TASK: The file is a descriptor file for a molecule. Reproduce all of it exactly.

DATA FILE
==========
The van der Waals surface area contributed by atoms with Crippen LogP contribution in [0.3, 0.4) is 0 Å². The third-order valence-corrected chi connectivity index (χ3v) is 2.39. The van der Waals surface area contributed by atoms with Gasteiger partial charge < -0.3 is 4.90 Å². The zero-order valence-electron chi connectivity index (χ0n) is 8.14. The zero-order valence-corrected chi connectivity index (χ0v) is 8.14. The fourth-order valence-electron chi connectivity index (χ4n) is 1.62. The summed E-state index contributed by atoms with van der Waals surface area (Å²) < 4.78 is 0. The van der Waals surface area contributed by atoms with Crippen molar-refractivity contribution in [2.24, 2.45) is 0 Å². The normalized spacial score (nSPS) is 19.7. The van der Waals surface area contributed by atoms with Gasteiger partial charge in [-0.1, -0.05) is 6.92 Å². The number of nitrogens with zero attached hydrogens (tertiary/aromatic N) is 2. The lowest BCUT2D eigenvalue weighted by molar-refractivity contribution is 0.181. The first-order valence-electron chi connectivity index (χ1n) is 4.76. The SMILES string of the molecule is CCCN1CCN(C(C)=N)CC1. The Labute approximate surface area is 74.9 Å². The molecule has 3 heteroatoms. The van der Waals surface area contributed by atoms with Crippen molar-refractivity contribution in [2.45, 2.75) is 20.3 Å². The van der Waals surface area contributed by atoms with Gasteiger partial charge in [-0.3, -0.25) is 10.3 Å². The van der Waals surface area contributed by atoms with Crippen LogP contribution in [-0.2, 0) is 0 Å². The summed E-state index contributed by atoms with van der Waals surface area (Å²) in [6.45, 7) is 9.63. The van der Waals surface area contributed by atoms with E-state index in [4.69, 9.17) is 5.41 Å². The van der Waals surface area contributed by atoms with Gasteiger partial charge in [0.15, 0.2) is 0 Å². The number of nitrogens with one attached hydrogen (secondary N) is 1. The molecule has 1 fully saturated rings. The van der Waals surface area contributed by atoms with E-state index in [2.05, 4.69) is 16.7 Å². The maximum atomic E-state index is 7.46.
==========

The van der Waals surface area contributed by atoms with Crippen LogP contribution in [0.3, 0.4) is 0 Å². The third-order valence-corrected chi connectivity index (χ3v) is 2.39. The van der Waals surface area contributed by atoms with Gasteiger partial charge < -0.3 is 4.90 Å². The zero-order valence-electron chi connectivity index (χ0n) is 8.14. The zero-order valence-corrected chi connectivity index (χ0v) is 8.14. The fourth-order valence-electron chi connectivity index (χ4n) is 1.62. The summed E-state index contributed by atoms with van der Waals surface area (Å²) < 4.78 is 0. The van der Waals surface area contributed by atoms with Crippen molar-refractivity contribution in [2.24, 2.45) is 0 Å². The normalized spacial score (nSPS) is 19.7. The van der Waals surface area contributed by atoms with Gasteiger partial charge in [-0.1, -0.05) is 6.92 Å². The number of nitrogens with zero attached hydrogens (tertiary/aromatic N) is 2. The lowest BCUT2D eigenvalue weighted by molar-refractivity contribution is 0.181. The first-order valence-electron chi connectivity index (χ1n) is 4.76. The SMILES string of the molecule is CCCN1CCN(C(C)=N)CC1. The Labute approximate surface area is 74.9 Å². The molecule has 3 heteroatoms. The van der Waals surface area contributed by atoms with Crippen molar-refractivity contribution in [2.45, 2.75) is 20.3 Å². The van der Waals surface area contributed by atoms with Gasteiger partial charge in [-0.3, -0.25) is 10.3 Å². The van der Waals surface area contributed by atoms with Crippen LogP contribution in [-0.2, 0) is 0 Å². The summed E-state index contributed by atoms with van der Waals surface area (Å²) in [6.45, 7) is 9.63. The van der Waals surface area contributed by atoms with E-state index in [4.69, 9.17) is 5.41 Å². The van der Waals surface area contributed by atoms with Gasteiger partial charge in [0.15, 0.2) is 0 Å². The number of nitrogens with one attached hydrogen (secondary N) is 1. The molecule has 1 fully saturated rings. The van der Waals surface area contributed by atoms with E-state index in [2.05, 4.69) is 16.7 Å². The maximum atomic E-state index is 7.46.